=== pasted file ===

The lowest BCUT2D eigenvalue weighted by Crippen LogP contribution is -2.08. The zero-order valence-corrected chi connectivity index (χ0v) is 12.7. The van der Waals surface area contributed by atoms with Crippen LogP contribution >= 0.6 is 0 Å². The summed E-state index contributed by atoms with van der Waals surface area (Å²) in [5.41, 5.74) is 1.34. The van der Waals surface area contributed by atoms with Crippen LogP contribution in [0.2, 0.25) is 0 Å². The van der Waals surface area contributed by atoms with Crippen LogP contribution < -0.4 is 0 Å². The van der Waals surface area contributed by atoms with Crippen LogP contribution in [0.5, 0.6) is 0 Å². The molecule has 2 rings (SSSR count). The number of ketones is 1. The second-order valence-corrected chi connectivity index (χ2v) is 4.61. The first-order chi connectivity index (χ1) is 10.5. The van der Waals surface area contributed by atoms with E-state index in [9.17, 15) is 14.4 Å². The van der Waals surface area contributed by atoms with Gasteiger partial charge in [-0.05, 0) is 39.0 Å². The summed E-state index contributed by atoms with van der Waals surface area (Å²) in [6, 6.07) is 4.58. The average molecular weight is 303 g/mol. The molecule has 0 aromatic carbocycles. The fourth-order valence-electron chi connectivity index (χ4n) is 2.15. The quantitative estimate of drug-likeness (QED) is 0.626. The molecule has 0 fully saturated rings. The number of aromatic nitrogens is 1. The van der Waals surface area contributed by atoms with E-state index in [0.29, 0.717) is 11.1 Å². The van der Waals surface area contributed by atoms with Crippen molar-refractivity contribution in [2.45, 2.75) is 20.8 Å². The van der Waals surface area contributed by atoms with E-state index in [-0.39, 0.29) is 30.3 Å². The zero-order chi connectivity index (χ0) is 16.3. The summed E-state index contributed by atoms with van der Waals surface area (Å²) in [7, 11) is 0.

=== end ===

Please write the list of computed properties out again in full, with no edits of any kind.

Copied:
The lowest BCUT2D eigenvalue weighted by Crippen LogP contribution is -2.08. The zero-order valence-corrected chi connectivity index (χ0v) is 12.7. The van der Waals surface area contributed by atoms with Crippen LogP contribution >= 0.6 is 0 Å². The summed E-state index contributed by atoms with van der Waals surface area (Å²) in [5.41, 5.74) is 1.34. The van der Waals surface area contributed by atoms with Crippen LogP contribution in [0.2, 0.25) is 0 Å². The van der Waals surface area contributed by atoms with Crippen LogP contribution < -0.4 is 0 Å². The van der Waals surface area contributed by atoms with Crippen LogP contribution in [0.5, 0.6) is 0 Å². The molecule has 2 rings (SSSR count). The number of ketones is 1. The second-order valence-corrected chi connectivity index (χ2v) is 4.61. The first-order chi connectivity index (χ1) is 10.5. The van der Waals surface area contributed by atoms with E-state index in [9.17, 15) is 14.4 Å². The van der Waals surface area contributed by atoms with Gasteiger partial charge in [-0.05, 0) is 39.0 Å². The summed E-state index contributed by atoms with van der Waals surface area (Å²) in [6, 6.07) is 4.58. The average molecular weight is 303 g/mol. The molecule has 0 aromatic carbocycles. The fourth-order valence-electron chi connectivity index (χ4n) is 2.15. The quantitative estimate of drug-likeness (QED) is 0.626. The molecule has 0 fully saturated rings. The number of aromatic nitrogens is 1. The van der Waals surface area contributed by atoms with E-state index in [0.29, 0.717) is 11.1 Å². The van der Waals surface area contributed by atoms with Crippen molar-refractivity contribution in [2.45, 2.75) is 20.8 Å². The van der Waals surface area contributed by atoms with E-state index in [-0.39, 0.29) is 30.3 Å². The zero-order chi connectivity index (χ0) is 16.3. The summed E-state index contributed by atoms with van der Waals surface area (Å²) in [7, 11) is 0.